At some point I’ll go off-plan since I have like 7 skill points I can’t spend yet since I’m waiting for my class-abilities to level up enough to use them. But I’m waiting to see how far I can get just following the SA.

I have been told that at level 40 you get a free respec coupon as a level up reward. Based on my findings and that fact, I think the “intended” way to use the Skill Adviser is to start a new character, follow the “Newcomer” build to level 40, and then if desired switch to a more focused build. By that time all your class skill lines will be leveled up (as well as whatever weapons you’ve chosen to use). I also think we need to take the name literally: this is a Skill ADVISER not a skill dictator. If you feel like you need a skill that isn’t “advised” be willing to bend the plan to your needs.

I mean, that’s just a guess. We’ll see. Given the 4 year anniversary event going on, leveling is super fast (you get a 100% experience buff). You now get ‘level up rewards’ and at low levels you get a lot of gear that is +exp as well. I created my new character Saturday evening and hit 20 by end of day Sunday…I’m going to guess 6 hours total play time maybe? And I wasn’t really hurrying, just playing the game and enjoying the ride.

Poor Far Cry 5 got kicked to the curb during all this, but as a single player game it’ll wait. I’m really enjoying this 100% exp buff ride so I think I’ll stick with ESO for the next week until the event ends.

I tuned into one of these “Show of the Week” features that gaming YouTube channels like to do, and one of the hosts was talking about Far Cry 5. He wasn’t finding it very fun. He said he felt like he had a good handle on the game as he’d been playing for 5 or 6 hours and had cleared the first area.

I’ve been playing Far Cry 5 as well, and I’m having a lot of fun. I have also cleared the first area. The difference is, I’ve put 25 hours into the game so far. Clearly this YouTuber and I approach the game in very different ways, which got me thinking.

When I play an open world game, I just kind of let events sweep me along. I tend to avoid shortcuts like fast travel and so as often as not when I’m heading from point A to point B to do a quest, I’ll get distracted four or five times along the way. To me, that’s where the fun in these games lies. This is probably also why I’m not too fussed about if the story is any good. I know the micro-stories that come with side missions have made me laugh out loud at times, and moved me at others. But the ‘big story’ is almost incidental to me.

Other times I’ll jump in a car to go somewhere and a good song will be playing on the car’s radio so I’ll just joyride around for a while, listening to the music and watching the world whiz by.

I’m not claiming to be playing these games the “right” way and accusing this YouTuber of playing them wrong. I’m just playing them my way. I almost always ‘roleplay’ to some extent when I’m gaming. I just like to imagine I’m in some real world as much as possible.

So while I was pondering all this, my mind went back to my MMO days. I remember having heated discussions about fast travel in MMOs. I was against it, most people were for it. Most people felt like fast travel was a real convenience and not having it was disrespectful of a player’s time. I thought that forcing players to travel through the world was a good way to keep them immersed in the world, as well as keeping the scale of the world large.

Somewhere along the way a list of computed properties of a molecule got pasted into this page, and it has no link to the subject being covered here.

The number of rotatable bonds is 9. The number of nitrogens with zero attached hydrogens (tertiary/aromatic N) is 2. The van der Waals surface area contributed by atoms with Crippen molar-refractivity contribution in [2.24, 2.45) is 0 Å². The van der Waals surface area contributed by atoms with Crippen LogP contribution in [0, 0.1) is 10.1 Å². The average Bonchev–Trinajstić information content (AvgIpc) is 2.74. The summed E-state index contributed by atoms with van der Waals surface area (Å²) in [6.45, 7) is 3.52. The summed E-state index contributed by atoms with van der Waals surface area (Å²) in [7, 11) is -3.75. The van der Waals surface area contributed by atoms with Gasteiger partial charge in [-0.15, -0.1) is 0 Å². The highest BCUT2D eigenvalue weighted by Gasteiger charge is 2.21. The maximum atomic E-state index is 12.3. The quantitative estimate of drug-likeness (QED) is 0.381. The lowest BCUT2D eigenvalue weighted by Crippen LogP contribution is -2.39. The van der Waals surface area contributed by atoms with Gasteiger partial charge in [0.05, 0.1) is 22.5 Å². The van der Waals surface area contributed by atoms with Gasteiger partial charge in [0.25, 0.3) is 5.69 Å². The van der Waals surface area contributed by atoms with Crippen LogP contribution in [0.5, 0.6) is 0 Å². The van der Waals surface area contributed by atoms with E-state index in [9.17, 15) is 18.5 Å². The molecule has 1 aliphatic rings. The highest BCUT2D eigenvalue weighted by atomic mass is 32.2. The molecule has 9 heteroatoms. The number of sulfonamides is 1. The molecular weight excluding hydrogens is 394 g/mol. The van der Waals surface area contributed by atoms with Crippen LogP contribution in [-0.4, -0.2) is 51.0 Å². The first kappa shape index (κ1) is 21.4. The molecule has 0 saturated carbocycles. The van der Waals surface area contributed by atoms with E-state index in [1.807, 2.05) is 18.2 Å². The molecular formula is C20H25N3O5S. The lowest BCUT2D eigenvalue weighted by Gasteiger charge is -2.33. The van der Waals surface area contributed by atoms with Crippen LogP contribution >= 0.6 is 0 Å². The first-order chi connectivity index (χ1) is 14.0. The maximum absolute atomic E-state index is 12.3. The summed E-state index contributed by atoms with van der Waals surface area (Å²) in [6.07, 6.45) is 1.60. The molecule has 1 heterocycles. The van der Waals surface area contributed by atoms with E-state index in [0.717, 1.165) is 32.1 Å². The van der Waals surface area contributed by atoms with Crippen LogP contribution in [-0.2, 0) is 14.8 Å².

History has shown that my opinion was the less popular one but deep down inside I still think I was right and one of the reasons MMOs don’t seem to be as ‘sticky’ any more is that they have so many convenience features that they no longer feel like virtual worlds. That said, as I’ve more or less abandoned MMOs I no longer care very much. These big open worlds that the game press loves to hate on are my bread and butter these days and have replaced MMOs for me.

Anyway, I feel bad for this YouTube fellow who is apparently plowing through Far Cry 5 as quickly as he can. I think he is missing out. For me, all the best times I’ve had have come from side quests, exploring and random encounters and for him to have taken down the first lieutenant inside of 5 or 6 hours, he must be ignoring all that good stuff. I dunno, maybe he has a review due. Nothing can ruin a game more than playing it with a deadline looming over your head.

I had yesterday off and spent an inordinate amount of time playing Far Cry 5 (something like 12 hours). Not enough to do a ‘review’ but enough to debate/debunk some of the negative reviews I’ve seen, so I wanted to do that.

Far Cry 5 is, duh, part of the Far Cry series. While it may not be true of the earliest Far Cry games, the last few have been wacky. Far Cry 5 is wacky too. So when you read reviews saying the story is no good or the developers squandered an opportunity to make a meaningful political statement, just understand that reviewer doesn’t play Far Cry games. If you DO and you enjoy them, you’ll enjoy Far Cry 5. Faulting Far Cry 5 for this is like faulting a Saints Row game for not having a serious story.

Mind you, there ARE some political jabs in there. For example an audio recording of someone running for mayor on a platform of keeping out Canadians. His plan is to build a border wall and move it 1″ north every year until Canada is part of the US “again.” Same rant talks about ketchup chips in the way some other politicians talk about tortillas. It’s ridiculous, I found it funny, and it is easy to walk away from.

I just feel like some outlets are going out of their way to find fault with the game. For instance Eurogamer had a problem with the fact that both sides of the conflict are made up of a diverse group of people, saying it “feels like a careful sanitising of the subject matter.” This is why I’d never be a game developer. If you don’t include a mix of races and genders you get accused of racism or sexism, if you do include a diverse population you get accused of sanitizing.